State estimation algorithms enabling sensor fusion for an under-actuated mechanical system

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Dr. Kiss Bálint
Department of Control Engineering and Information Technology

The application of state feedback control often requires state estimation since the number of measured variables is less than the state dimension. Roughly speaking, the problem of state estimation results in sensor fusion if there is more than one variable measured, i.e. the system has more than one output. Supposing sampled measurements, the time offset between the sampling instances or the sample times of the sensors may differ considerably. In this thesis we consider a sensor fusion problem such that some of the measurements are obtained randomly, at unpredictable time instances. The suggested solution is based on Kalman filtering techniques. Its effectiveness is demonstrated on the measured signals of a nonlinear overhead crane. The algorithm's feasibility is shown by proving that the crane system is observable.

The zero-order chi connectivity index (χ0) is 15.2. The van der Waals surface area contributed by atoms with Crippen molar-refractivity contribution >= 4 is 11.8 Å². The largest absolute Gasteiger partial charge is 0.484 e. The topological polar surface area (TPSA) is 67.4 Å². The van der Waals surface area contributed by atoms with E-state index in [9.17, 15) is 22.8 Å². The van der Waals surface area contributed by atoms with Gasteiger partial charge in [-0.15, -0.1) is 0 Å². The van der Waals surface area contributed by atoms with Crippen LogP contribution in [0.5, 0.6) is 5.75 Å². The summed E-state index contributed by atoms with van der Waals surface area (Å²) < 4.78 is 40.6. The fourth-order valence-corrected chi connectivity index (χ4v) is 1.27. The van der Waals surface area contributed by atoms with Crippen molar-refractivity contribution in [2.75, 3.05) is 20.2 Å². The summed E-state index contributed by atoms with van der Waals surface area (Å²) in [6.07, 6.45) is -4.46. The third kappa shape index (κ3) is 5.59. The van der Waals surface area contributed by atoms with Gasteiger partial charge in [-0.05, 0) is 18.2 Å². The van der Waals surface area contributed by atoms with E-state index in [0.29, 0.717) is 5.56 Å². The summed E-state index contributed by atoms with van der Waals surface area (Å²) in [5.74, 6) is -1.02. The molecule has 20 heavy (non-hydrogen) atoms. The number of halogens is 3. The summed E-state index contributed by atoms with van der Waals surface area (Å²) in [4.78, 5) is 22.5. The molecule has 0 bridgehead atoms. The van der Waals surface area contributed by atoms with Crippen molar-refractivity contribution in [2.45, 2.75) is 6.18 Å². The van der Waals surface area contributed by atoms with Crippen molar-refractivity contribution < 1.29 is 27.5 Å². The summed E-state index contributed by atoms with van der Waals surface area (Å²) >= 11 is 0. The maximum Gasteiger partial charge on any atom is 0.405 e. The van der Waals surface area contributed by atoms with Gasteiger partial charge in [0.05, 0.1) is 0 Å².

The load of overhead cranes is attached to the mechanical structure with a rope, consequently the trajectory of the load cannot be actuated directly. This results in an unwanted oscillatory behaviour, which needs to be damped for the effective and safe transportation. In existing automated cranes, control solutions suggest state-feedback law. In previous work we proposed an estimation algorithm employing the unscented Kalman filter for the calculation of the unmeasured states. Because of the stiction, this method becomes inaccurate when the trolley does not move, or moves at low velocities only. In this thesis the suggested method is based on the application of a pair of laser slot sensors for detecting when the rope is close to the vertical. Incremental encoders are used to measure the displacement of the trolley and the length of the rope. Since the detection of the vertical rope angle is asynchronous w.r.t. the sampling instant, an appropriate sensor fusion technique is required.

Three sets of experimental and simulation data are provided to present estimation results. The measured and estimated signals are evaluated in a manually controlled and in a closed-loop scenario. In the latter case we employ an energy-based controller, which does not utilizes the estimated states as feedback information. We also conducted a simulation with linearising feedback controller, where the estimator was part of the closed-loop.


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